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Crystal plant accident caused by stress corrosion cracking

The U.S. Chemical Safety & Hazard Investigation Board last week released its report on a 2009 explosion at a quartz crystal manufacturing plant in Illinois operated by NDK America. CSB determined that a corrosive environment led to cracks in a pressure vessel’s steel walls, resulting in its failure. The blast blew a piece of steel 650 feet to a nearby gas station, where it fatally injured one truck driver.

When they were in operation, the six 50-foot tall crystallization vessels at the plant were loaded with raw mined quartz, 800 gallons of 4% sodium hydroxide in water, a “small amount” of lithium nitrate, and seed crystals of pure quartz, the CSB report says. Once sealed, they were heated to 370 °C and pressurized to 29,000 psig for 100 to 150 days.

The vessels’ steel walls were eight inches thick. Sodium hydroxide and silica will react with iron in steel to produce a layer of sodium iron silicate, or acmite. ADK believed that the acmite layer would prevent corrosion of the steel, but neither the company nor the state ever inspected the vessels’ interiors. In 2007, one of the vessels leaked through a connection in its lid. A consultant hired by NDK determined that the leak was caused by stress corrosion cracking and found cracks in three other lids. The company continued to operate the remaining vessels without inspections, the CSB report says.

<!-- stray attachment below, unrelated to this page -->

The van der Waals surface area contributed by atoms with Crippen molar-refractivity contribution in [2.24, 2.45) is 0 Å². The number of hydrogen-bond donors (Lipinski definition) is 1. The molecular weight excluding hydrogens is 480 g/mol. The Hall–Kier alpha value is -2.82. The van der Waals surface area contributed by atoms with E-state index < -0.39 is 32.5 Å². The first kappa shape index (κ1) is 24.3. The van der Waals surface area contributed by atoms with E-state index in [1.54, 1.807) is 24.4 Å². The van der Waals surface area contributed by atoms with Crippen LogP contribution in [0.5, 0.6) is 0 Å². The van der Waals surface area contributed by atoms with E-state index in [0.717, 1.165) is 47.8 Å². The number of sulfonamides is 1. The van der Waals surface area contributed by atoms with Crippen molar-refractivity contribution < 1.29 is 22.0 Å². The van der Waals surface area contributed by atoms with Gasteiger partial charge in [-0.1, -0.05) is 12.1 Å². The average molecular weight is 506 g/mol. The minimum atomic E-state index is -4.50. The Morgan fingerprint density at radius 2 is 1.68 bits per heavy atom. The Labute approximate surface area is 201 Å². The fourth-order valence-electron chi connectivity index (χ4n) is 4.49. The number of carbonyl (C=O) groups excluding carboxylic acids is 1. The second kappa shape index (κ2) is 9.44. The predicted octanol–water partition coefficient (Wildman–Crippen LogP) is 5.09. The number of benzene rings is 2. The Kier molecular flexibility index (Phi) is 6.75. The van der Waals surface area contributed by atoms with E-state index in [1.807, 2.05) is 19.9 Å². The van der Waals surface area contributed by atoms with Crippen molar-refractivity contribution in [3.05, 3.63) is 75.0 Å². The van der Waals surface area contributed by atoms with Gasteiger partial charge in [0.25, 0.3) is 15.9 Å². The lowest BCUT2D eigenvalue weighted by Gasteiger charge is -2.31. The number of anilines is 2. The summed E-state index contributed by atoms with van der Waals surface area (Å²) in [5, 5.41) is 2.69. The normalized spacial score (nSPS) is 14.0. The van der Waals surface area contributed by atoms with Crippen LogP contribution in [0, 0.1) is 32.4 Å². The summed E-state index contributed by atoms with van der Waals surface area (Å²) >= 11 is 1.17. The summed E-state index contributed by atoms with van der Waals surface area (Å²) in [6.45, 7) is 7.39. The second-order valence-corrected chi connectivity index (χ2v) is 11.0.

For more detail and for CSB’s recommendations to the American Society of Mechanical Engineers, the National Board of Boiler & Pressure Vessel Inspectors, the Office of the Illinois State Fire Marshal, and NDK, see CSB’s report. The agency also produced its usual excellent summary video:

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